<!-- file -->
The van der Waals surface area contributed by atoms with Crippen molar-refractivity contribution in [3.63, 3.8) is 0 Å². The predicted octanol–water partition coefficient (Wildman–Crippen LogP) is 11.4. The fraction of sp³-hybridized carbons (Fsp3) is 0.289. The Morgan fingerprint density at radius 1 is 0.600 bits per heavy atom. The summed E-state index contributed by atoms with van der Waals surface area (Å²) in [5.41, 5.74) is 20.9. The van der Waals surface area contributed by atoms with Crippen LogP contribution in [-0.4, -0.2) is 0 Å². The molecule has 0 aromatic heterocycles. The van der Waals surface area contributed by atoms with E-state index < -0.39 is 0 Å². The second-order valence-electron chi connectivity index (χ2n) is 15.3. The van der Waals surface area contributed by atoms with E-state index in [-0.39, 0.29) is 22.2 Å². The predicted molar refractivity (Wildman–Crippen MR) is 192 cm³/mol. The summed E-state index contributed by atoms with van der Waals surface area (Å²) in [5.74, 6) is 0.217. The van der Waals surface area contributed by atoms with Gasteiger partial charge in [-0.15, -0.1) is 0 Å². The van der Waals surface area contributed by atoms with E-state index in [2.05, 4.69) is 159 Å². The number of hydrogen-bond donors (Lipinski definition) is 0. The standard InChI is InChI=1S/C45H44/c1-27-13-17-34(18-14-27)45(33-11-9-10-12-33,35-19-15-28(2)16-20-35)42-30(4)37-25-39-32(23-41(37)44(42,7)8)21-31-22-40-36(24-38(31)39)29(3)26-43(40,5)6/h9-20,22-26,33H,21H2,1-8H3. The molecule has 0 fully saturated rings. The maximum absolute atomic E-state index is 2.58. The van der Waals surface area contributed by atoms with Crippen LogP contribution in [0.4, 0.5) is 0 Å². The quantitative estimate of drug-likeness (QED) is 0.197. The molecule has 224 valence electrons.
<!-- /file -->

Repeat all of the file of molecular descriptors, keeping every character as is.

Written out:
The van der Waals surface area contributed by atoms with Crippen molar-refractivity contribution in [3.63, 3.8) is 0 Å². The predicted octanol–water partition coefficient (Wildman–Crippen LogP) is 11.4. The fraction of sp³-hybridized carbons (Fsp3) is 0.289. The Morgan fingerprint density at radius 1 is 0.600 bits per heavy atom. The summed E-state index contributed by atoms with van der Waals surface area (Å²) in [5.41, 5.74) is 20.9. The van der Waals surface area contributed by atoms with Crippen LogP contribution in [-0.4, -0.2) is 0 Å². The molecule has 0 aromatic heterocycles. The van der Waals surface area contributed by atoms with E-state index < -0.39 is 0 Å². The second-order valence-electron chi connectivity index (χ2n) is 15.3. The van der Waals surface area contributed by atoms with E-state index in [-0.39, 0.29) is 22.2 Å². The predicted molar refractivity (Wildman–Crippen MR) is 192 cm³/mol. The summed E-state index contributed by atoms with van der Waals surface area (Å²) in [5.74, 6) is 0.217. The van der Waals surface area contributed by atoms with Gasteiger partial charge in [-0.15, -0.1) is 0 Å². The van der Waals surface area contributed by atoms with E-state index in [2.05, 4.69) is 159 Å². The number of hydrogen-bond donors (Lipinski definition) is 0. The standard InChI is InChI=1S/C45H44/c1-27-13-17-34(18-14-27)45(33-11-9-10-12-33,35-19-15-28(2)16-20-35)42-30(4)37-25-39-32(23-41(37)44(42,7)8)21-31-22-40-36(24-38(31)39)29(3)26-43(40,5)6/h9-20,22-26,33H,21H2,1-8H3. The molecule has 0 fully saturated rings. The maximum absolute atomic E-state index is 2.58. The van der Waals surface area contributed by atoms with Crippen LogP contribution in [0.4, 0.5) is 0 Å². The quantitative estimate of drug-likeness (QED) is 0.197. The molecule has 224 valence electrons.